Growing Up Sexually





Index AfricaZaire Tetela

Also: Congo

Featured: Mbo, Bwela, Ngwana, Mukete, Basoko, Kuba, Bahemba, Azande

, Bakongo, Bakwa-Luntu, Tetela, Muyaka, Alur, Baluba, Baushi, Wagenia



Regarding the Batetela, “[i]nfant betrothal is found among the various sections of the tribe, but the habit of engaging a new-born female child to a small boy by throwing an iron bracelet into the water in which the baby has been first washed is only practiced by Sungu mothers” (Torday, 1921:p375)[1].

Milk must not fall on the infant’s penis or vagina, for it will cause impotence or hypersecretion[2] (Enry, 1971:p92; 1977:p341-55). Girls of five or six go to the forest and pull the labia majora and the clitoris “afin de les faire grandir et d’attirer ainsi les garçons” (cf., Torday, Joyce and Hardy, 1922:p71). Girls touch each other’s mammellae to ensure its future ability to produce milk. The vaginal canal is dilated digitally, or with a manioc dildoe. Boys of this age apply manioc powder of the penis to prepare the organ for circumcision (ibid., p93-4). A multitude of sexual taboos exists (1971:p96-7; 1977:p349-50), including genital automanipulation, on the threat of impotence. Children observe parental nudity, and “hear every anecdote”. A certain amount of sexual education is given to the girl by her mother and certain women of the village (sexual hygiene, coital techniques). The boy is merely told to be potent, and to satisfy the girl (p101-2).  Both children (about 8-9) and adolescents practice house/marriage play (by one informant named Asanga), including coital play (p105-6)[3]. Children are sometimes betrothed by parents (p106). Children married at age 10-12, boys at 15 (Torday, Joyce and Hardy, 1922:p68).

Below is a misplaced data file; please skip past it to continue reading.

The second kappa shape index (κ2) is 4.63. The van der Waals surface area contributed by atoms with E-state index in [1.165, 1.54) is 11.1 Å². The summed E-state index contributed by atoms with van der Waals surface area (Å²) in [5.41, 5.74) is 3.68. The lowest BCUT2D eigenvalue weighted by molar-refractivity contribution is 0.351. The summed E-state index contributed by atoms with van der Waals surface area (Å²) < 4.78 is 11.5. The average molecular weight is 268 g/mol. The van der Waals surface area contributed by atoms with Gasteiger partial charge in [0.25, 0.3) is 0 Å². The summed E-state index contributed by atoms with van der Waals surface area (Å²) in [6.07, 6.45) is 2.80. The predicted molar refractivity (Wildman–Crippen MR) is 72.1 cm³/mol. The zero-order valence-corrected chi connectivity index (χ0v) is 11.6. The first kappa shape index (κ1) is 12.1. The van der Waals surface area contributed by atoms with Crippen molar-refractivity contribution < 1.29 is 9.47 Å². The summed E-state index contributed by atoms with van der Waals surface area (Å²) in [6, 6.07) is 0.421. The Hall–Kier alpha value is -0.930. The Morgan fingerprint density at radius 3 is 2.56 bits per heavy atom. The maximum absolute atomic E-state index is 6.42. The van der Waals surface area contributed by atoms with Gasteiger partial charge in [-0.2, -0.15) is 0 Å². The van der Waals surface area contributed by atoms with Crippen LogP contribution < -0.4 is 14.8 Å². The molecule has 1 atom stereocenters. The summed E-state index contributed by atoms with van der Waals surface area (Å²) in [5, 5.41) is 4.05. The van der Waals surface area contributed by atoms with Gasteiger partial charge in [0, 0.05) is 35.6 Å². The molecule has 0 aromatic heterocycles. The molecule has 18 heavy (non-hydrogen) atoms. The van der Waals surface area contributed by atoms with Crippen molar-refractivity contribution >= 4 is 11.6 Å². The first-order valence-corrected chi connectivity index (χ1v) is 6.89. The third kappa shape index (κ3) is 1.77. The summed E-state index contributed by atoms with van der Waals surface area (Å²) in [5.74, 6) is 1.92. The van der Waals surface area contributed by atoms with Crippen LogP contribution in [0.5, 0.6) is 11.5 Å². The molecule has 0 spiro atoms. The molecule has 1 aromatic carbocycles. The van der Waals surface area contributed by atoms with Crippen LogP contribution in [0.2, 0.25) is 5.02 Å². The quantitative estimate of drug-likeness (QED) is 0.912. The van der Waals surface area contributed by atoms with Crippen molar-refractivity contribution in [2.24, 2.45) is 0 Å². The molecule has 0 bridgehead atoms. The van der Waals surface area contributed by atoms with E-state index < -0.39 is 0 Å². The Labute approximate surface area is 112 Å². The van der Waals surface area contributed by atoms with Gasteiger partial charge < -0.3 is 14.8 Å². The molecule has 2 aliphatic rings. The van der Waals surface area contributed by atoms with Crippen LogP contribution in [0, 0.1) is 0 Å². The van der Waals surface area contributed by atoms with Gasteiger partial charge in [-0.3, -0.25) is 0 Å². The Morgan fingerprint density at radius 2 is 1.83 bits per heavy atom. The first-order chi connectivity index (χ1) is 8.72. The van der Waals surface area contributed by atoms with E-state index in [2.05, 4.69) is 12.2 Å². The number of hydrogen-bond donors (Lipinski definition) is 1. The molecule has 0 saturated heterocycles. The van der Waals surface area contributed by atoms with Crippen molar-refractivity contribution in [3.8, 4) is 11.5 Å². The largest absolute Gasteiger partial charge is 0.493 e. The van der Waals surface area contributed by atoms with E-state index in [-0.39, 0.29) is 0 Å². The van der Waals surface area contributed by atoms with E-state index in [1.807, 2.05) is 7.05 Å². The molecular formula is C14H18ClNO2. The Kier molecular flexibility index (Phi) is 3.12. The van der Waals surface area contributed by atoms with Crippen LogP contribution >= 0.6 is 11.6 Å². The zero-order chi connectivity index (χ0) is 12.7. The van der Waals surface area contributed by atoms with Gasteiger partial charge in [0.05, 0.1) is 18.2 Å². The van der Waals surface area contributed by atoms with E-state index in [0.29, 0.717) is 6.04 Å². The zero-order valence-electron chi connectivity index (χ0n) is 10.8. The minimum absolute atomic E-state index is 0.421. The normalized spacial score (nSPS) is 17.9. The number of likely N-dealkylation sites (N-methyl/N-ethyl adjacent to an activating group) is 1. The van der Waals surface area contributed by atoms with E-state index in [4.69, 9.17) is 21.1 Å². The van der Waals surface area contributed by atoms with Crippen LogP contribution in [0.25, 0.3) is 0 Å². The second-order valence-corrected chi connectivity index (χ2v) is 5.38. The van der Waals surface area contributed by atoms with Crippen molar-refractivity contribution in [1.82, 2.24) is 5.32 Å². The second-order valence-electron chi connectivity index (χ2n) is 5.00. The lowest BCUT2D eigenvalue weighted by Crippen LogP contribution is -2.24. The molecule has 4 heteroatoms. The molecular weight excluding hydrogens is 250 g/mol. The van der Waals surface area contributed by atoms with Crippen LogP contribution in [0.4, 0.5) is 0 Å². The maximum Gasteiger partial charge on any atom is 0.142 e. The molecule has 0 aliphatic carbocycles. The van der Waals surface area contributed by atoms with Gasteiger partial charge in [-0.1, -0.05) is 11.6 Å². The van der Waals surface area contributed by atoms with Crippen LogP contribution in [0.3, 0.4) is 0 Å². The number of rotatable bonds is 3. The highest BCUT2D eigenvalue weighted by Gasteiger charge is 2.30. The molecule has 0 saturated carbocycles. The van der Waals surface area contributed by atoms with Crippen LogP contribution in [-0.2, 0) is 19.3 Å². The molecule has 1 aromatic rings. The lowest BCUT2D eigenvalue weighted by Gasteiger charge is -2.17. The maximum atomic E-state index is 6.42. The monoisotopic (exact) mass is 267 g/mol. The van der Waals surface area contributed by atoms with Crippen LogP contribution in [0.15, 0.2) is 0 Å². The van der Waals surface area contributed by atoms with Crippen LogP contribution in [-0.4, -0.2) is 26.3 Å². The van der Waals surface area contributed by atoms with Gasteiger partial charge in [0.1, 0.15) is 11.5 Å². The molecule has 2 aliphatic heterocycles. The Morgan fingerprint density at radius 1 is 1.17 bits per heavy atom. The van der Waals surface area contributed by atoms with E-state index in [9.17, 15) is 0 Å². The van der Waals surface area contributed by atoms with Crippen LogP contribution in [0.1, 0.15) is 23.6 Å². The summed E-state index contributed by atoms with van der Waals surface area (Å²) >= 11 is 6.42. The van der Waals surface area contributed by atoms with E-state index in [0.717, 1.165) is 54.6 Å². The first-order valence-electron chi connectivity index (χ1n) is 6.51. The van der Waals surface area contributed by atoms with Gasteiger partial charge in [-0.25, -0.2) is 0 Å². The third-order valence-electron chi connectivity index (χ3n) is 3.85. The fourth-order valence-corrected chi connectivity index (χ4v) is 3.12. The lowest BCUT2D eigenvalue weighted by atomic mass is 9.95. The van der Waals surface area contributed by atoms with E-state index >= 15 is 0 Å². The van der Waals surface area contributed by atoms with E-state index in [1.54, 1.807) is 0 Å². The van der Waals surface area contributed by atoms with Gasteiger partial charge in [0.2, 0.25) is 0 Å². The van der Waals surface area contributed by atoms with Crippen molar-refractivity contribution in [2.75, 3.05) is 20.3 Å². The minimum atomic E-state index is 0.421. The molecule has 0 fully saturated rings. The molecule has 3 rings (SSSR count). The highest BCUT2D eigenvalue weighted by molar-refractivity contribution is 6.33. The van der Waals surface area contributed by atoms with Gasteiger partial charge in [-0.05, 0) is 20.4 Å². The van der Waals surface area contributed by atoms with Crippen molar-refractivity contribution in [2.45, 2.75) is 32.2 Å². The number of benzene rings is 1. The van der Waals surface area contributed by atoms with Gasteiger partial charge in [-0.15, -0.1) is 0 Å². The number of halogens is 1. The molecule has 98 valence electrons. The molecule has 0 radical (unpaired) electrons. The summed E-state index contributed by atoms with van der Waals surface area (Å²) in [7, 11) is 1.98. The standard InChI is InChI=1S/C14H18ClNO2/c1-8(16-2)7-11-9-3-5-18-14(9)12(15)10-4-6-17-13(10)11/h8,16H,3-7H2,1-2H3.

Janssen, D. F., Growing Up Sexually. VolumeI. World Reference Atlas. 0.2 ed. 2004. Berlin: Magnus Hirschfeld Archive for Sexology

Last revised: Sept 2004


[1] Torday, E. (1921) Culture and Environment: Cultural Differences Among the Various Branches of the Batetela, J Royal Anthropol Instit Great Britain & Ireland 51:370-84

[2] See also Enry, P.(1971) Les Premiers Pas dans la Vie de l’Enfant d’Afrique Noire. Paris: Le Livre Africain

[3] Among the Bayombe (p106), imitated sexual behaviour during hut play would be rare; “on s’intéresse surtout aux traveux quotidiens”. However, sexual games are prevalent (p105).